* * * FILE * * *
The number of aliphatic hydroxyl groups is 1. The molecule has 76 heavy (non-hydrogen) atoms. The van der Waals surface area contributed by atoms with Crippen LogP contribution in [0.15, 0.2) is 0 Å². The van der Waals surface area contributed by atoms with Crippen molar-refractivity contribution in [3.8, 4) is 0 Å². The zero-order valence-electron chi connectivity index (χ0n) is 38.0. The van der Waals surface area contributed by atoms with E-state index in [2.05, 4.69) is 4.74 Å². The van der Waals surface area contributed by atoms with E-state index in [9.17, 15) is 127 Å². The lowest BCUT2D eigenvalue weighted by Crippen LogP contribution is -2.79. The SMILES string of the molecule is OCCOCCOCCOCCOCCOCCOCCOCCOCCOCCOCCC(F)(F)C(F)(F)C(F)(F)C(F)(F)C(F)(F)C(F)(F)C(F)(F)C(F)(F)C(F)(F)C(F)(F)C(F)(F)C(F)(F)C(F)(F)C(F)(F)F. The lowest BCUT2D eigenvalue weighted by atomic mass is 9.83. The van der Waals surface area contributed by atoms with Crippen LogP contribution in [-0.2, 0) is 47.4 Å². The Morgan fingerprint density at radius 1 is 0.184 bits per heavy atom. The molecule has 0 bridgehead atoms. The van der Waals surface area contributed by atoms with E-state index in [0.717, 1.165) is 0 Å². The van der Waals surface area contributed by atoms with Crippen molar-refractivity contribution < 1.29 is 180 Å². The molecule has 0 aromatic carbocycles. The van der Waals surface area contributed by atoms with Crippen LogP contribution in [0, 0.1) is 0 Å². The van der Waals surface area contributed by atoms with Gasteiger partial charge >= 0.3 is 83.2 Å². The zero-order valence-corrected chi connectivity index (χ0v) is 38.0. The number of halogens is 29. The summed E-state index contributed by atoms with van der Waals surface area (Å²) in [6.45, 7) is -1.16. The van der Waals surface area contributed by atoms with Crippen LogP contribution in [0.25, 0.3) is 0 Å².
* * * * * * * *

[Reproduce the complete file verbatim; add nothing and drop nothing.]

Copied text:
The number of aliphatic hydroxyl groups is 1. The molecule has 76 heavy (non-hydrogen) atoms. The van der Waals surface area contributed by atoms with Crippen LogP contribution in [0.15, 0.2) is 0 Å². The van der Waals surface area contributed by atoms with Crippen molar-refractivity contribution in [3.8, 4) is 0 Å². The zero-order valence-electron chi connectivity index (χ0n) is 38.0. The van der Waals surface area contributed by atoms with E-state index in [2.05, 4.69) is 4.74 Å². The van der Waals surface area contributed by atoms with E-state index in [9.17, 15) is 127 Å². The lowest BCUT2D eigenvalue weighted by Crippen LogP contribution is -2.79. The SMILES string of the molecule is OCCOCCOCCOCCOCCOCCOCCOCCOCCOCCOCCC(F)(F)C(F)(F)C(F)(F)C(F)(F)C(F)(F)C(F)(F)C(F)(F)C(F)(F)C(F)(F)C(F)(F)C(F)(F)C(F)(F)C(F)(F)C(F)(F)F. The lowest BCUT2D eigenvalue weighted by atomic mass is 9.83. The van der Waals surface area contributed by atoms with Crippen LogP contribution in [-0.2, 0) is 47.4 Å². The Morgan fingerprint density at radius 1 is 0.184 bits per heavy atom. The molecule has 0 bridgehead atoms. The van der Waals surface area contributed by atoms with E-state index in [0.717, 1.165) is 0 Å². The van der Waals surface area contributed by atoms with Crippen molar-refractivity contribution < 1.29 is 180 Å². The molecule has 0 aromatic carbocycles. The van der Waals surface area contributed by atoms with Crippen LogP contribution in [0, 0.1) is 0 Å². The van der Waals surface area contributed by atoms with Gasteiger partial charge >= 0.3 is 83.2 Å². The zero-order valence-corrected chi connectivity index (χ0v) is 38.0. The number of halogens is 29. The summed E-state index contributed by atoms with van der Waals surface area (Å²) in [6.45, 7) is -1.16. The van der Waals surface area contributed by atoms with Crippen LogP contribution in [0.25, 0.3) is 0 Å².